Lessons in Food Blogging, Pt. 3: How to Get Accepted by Foodgawker

March 8, 2012

For those of you not as obsessed with food and the internet as I am, Foodgawker is a blog aggregator that publishes really amazing food photographs from a wide range of food blogs. It's a great place to discover new recipes or simply just browse and drool. Since there are a lot of food blogs floating around in the internet, I like to think of Foodgawker as a quality filter for what's out there.

I've had some recent success with getting some of my posts up on Foodgawker lately:

As you can see, I'm pretty excited about it.

To have your blog feature on Foodgawker, you simply submit a photo from your website -- anybody can submit, but not everybody gets featured on the site. Editors from the site first review your submission before it goes live, and will either approve it for publishing or (in my case, most likely) reject it. Foodgawker is pretty selective about what photographs and blogs they publish -- they only publish the pictures that they deem the most aesthetically pleasing and of the highest quality. For every photo that I've gotten accepted by Foodgawker, I've had at least two others rejected -- not even bad ones, mind you, but pictures that I'm actually proud of.

The great thing about Foodgawker is that when they reject your photos, they give you feedback on why they rejected the submission. This is great advice for budding food photographers like myself. I figured it would be helpful to share some of the feedback I received from the site, so that any aspiring food bloggers hoping to get published on Foodgawker (I know this was my personal goal for a long time) will have a better idea of what the site is looking for. So here it is -- a parade of rejection for the work that I'm proud of. And they say that you are your toughest critic. Hahah. Lies.

Chocolate-Hazelnut Crepe Cake
from 'Happy Birthday, Mom! A Cake for You'

Attempt #1

Foodgawker Feedback: Composition - awkward angle

My Feedback:
I really like this photo. Foodgawker automatically crops all submitted images to a square with 250 x 250 dimensions. The cake looked good right in the center of that 250 x 250 square, so I was surprised when they rejected it. But after carefully browsing through all the images featured on the site, I realized that they rarely post photos taken at a bird's eye view. The majority of photos featured on the site are taken at a slight angle tilting downwards (as if a person were standing at the side of a table where the food was placed looking down at it), or around eye level to the dish.


Attempt #2

Foodgawker Feedback: Harsh lighting and/or overexposed

My Feedback: Again, I really like this photo. This photo is taken at the more traditional angle that I was talking about earlier -- the angle that most Foodgawker-accepted photos are taken at. I can see why Foodgawker favors this angle; from this point of view, you capture the texture of the cake, which you fail to do with the bird's eye angle.

Unfortunately, I was a little too generous with my exposure. I'd chosen to overexpose the shot slightly because the majority of pictures featured on Foodgawker are brightly lit. But upon further examination, I realized that the light in said photos is almost always softened -- most likely by some post-processing handiwork in Photoshop rather than actual physical tampering with the camera's exposure setting. Grumble.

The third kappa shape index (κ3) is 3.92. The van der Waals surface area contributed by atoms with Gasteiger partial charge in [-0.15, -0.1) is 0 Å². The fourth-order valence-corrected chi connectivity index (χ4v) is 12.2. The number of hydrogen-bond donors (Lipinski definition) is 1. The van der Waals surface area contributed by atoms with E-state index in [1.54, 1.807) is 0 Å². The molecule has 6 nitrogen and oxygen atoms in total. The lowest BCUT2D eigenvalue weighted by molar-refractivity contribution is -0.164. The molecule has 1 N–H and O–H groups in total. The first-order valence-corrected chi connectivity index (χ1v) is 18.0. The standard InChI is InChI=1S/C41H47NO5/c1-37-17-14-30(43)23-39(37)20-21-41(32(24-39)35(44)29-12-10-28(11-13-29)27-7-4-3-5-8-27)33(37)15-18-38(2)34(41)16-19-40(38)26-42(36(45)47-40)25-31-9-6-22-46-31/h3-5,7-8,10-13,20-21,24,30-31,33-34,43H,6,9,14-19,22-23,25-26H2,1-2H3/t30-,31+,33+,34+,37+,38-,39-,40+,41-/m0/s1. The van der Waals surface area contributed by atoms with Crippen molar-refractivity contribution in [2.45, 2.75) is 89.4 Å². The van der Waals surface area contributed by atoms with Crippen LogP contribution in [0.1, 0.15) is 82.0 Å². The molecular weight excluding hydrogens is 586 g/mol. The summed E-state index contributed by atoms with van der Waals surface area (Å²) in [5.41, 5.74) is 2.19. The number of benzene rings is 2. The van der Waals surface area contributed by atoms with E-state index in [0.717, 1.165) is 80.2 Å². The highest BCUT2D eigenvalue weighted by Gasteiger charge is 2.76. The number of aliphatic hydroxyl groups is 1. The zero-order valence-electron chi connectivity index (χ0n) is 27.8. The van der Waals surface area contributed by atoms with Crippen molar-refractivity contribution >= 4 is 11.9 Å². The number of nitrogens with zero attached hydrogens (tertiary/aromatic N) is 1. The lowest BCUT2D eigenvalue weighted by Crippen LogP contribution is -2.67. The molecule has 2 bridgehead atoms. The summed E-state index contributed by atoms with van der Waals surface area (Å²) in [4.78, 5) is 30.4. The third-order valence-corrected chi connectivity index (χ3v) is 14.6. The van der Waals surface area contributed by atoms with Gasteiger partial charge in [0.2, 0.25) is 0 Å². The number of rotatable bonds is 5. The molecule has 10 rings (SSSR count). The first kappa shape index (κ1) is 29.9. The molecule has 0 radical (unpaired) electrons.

Attempt #3

Foodgawker Feedback: Accepted!

My Feedback: Of all the three photos I submitted, I actually like this one the least. I submitted this one rather half-heartedly after my previous two rejections.

But Foodgawker tends to favor photographs with a shallow depth of field; that is, the closest part of the picture will be in focus, while everything else is blurry. For this picture, I focused the camera on the top-middle part of the cake in an attempt to capture the crepe interior of the cake as well as the cake top studded with Valhrona pearls. Since that was what I wanted to focus on, I used a low aperture to blur out everything else -- I especially wanted to take focus away from the chocolate smudges of the white plate.

While the technical aspect of the photo worked well, I prefer the styling and the composition of the previous two photographs. I don't like the way you can see the bars behind my inner-city window -- but I guess Foodgawker doesn't mind that too much. It just goes to show that while Foodgawker provides a pretty good assessment of your work, it might not necessarily align with what YOU think is good. And that's okay.

So for all you budding food photographers out there, keep trying! I'm still learning myself. I'll continue to post rejections and feedback periodically as they occur. If anybody has any photos and feedback they'd like to share, please feel free to post them here! We're all in this together. Kinda.


  1. I've recently started submitting photos to Foodgawker and Tastespotting, not really knowing how the site worked. When I recieved 3 declines in a row from Foodgawker, I was a little offended and frankly confused. Your post has been tremendously helpful and I'm happy to hear that I'm not the only one in this position! Thanks!

  2. It is frustrating when TS accepts one photo and FG rejects the same one. But I will try to pay attention to the angle while submitting to FG and check back my rejected ones to see if it was all above head shots.

  3. Such a great post, thanks for sharing your experience it's really helpful :)

  4. Thank you so much for writing this: I was told all my pics are underexposed.

  5. This is so helpful to read! I've had 8 rejected by food gawker, and 7 (SEVEN!) of those 8 were accepted by tastespotting. I feel like I will never crack the code to food gawker. Many times I get the "awkward angle" or horribly ambiguous "composition" feedback. Oh well. It's teaching me to not give up :)


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